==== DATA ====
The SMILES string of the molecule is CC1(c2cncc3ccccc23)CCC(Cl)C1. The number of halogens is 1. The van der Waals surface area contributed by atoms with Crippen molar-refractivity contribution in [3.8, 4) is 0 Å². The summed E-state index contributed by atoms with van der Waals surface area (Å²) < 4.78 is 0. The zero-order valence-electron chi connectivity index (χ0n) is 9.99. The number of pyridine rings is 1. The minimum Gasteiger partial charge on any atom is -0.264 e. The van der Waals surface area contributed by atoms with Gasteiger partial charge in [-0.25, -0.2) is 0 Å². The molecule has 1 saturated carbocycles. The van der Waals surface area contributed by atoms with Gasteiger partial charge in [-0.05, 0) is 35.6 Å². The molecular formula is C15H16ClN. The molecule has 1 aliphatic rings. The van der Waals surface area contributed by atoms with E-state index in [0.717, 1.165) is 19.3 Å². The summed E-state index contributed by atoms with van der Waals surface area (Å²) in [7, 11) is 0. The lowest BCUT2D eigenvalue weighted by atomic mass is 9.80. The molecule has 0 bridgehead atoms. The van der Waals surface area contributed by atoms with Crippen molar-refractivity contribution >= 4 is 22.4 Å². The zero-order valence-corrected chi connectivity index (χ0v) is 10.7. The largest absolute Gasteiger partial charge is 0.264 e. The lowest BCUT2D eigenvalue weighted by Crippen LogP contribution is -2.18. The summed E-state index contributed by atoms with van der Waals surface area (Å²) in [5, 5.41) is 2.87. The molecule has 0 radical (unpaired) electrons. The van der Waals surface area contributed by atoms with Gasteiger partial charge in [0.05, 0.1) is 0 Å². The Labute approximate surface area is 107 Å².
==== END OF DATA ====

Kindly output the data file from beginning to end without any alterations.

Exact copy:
The SMILES string of the molecule is CC1(c2cncc3ccccc23)CCC(Cl)C1. The number of halogens is 1. The van der Waals surface area contributed by atoms with Crippen molar-refractivity contribution in [3.8, 4) is 0 Å². The summed E-state index contributed by atoms with van der Waals surface area (Å²) < 4.78 is 0. The zero-order valence-electron chi connectivity index (χ0n) is 9.99. The number of pyridine rings is 1. The minimum Gasteiger partial charge on any atom is -0.264 e. The van der Waals surface area contributed by atoms with Gasteiger partial charge in [-0.25, -0.2) is 0 Å². The molecule has 1 saturated carbocycles. The van der Waals surface area contributed by atoms with Gasteiger partial charge in [-0.05, 0) is 35.6 Å². The molecular formula is C15H16ClN. The molecule has 1 aliphatic rings. The van der Waals surface area contributed by atoms with E-state index in [0.717, 1.165) is 19.3 Å². The summed E-state index contributed by atoms with van der Waals surface area (Å²) in [7, 11) is 0. The lowest BCUT2D eigenvalue weighted by atomic mass is 9.80. The molecule has 0 bridgehead atoms. The van der Waals surface area contributed by atoms with Crippen molar-refractivity contribution >= 4 is 22.4 Å². The zero-order valence-corrected chi connectivity index (χ0v) is 10.7. The largest absolute Gasteiger partial charge is 0.264 e. The lowest BCUT2D eigenvalue weighted by Crippen LogP contribution is -2.18. The summed E-state index contributed by atoms with van der Waals surface area (Å²) in [5, 5.41) is 2.87. The molecule has 0 radical (unpaired) electrons. The van der Waals surface area contributed by atoms with Gasteiger partial charge in [0.05, 0.1) is 0 Å². The Labute approximate surface area is 107 Å².